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Review: The Daughter of Siena, by Marina Fiorato


Pages: 387
Original date of publication: 2011
My edition: 2011 (St. Martin’s Griffin)
Why I decided to read: I enjoyed Marina Fiorato’s other books and thought I’d give this a go
How I acquired my copy: Amazon Vine, May 2011


Set amidst the danger and excitement of early 18th-century Siena, the plot of this novel centers on an event to which the Sienese look forward to eagerly: the Palio, a traditional horse race that takes place twice, in July and August. Pia of the Tolomei is descended from Cleopatra and the daughter of a wealthy patrician. He marries her to a member of a family from an opposing ward in the city, despite tradition. When her future husband is killed in the Julia Palio, Pia is married to his brother. Over the course of the next month or so, she develops a relationship with a horse rider, and the two of them work (in conjunction with Violante de’ Medici, who has governed the city for ten years) to fight a plot to take over Siena, led by the Nine—leaders from each section of Siena.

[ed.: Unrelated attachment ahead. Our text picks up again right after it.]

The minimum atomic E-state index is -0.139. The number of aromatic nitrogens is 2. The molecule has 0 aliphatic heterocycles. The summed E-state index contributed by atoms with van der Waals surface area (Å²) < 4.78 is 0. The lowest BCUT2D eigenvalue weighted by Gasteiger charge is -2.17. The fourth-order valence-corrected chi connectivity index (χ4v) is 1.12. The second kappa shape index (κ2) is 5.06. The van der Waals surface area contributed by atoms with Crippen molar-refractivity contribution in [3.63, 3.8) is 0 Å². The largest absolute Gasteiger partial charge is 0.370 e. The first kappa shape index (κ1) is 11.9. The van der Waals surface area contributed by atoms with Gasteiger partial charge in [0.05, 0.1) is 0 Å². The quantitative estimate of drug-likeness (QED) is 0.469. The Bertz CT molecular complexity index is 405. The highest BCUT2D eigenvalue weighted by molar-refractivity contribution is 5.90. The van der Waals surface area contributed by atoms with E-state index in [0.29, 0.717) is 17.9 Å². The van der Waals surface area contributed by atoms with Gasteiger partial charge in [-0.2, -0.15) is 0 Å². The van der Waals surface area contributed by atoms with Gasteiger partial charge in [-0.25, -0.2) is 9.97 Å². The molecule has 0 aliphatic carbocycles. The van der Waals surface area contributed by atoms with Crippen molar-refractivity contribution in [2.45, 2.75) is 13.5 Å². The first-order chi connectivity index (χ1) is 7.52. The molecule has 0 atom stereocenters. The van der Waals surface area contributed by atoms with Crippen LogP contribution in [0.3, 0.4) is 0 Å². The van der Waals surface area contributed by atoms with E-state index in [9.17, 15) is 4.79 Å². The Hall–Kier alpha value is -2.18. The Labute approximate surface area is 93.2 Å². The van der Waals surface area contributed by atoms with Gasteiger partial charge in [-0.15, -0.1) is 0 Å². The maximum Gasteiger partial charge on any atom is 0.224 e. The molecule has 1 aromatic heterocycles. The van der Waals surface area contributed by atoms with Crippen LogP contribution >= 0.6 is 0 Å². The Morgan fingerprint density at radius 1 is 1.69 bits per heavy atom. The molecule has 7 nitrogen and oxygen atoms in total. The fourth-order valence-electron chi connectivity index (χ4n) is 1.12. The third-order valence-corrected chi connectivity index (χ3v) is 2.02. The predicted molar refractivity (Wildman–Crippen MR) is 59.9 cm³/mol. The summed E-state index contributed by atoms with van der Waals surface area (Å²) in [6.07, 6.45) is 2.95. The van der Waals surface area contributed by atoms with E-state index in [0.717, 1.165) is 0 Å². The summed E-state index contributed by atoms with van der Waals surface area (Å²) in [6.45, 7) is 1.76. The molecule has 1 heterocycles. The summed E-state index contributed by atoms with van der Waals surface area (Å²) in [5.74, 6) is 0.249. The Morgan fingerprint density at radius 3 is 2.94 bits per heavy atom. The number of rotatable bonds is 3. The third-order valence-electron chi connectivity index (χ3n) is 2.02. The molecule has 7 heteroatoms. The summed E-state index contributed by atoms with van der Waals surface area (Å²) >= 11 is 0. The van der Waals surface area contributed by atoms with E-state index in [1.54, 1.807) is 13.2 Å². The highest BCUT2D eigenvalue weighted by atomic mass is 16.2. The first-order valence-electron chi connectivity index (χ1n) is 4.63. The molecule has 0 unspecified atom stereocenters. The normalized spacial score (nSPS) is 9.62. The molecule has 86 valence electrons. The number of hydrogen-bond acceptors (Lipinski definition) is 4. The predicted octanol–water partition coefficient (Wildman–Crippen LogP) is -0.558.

If it sounds clichéd, it definitely is. There’s nothing really fresh or original about the plot or the characters of this one. All of the good guys are really, really good, and all of the bad guys are really, really bad. There’s no nuance to any of them, with the exception of Violante, so she’s really the only character who really leapt off the page for me. Also, I found myself rolling my eyes at the clichéd phrases the author uses to describes her characters. Her two main protagonists are of course very good looking, and Pia has raven-black hair. The reader is also told over and over again that she’s intelligent, but we never get proof of this.

I thought the idea for the novel was interesting; to my knowledge, not many novels I’ve read focus on the history and culture of Siena, and so I was excited to read a novel that focuses on this beautiful city. But the author’s descriptions of the place in which her novel is set are so wooden that it really didn’t come to life for me. Also, the novel could have taken place at any time in history, for all the historical detail we get (we get the occasional mention of wigs and breeches, though). I really wanted to like this novel, but didn’t, sorry to say.

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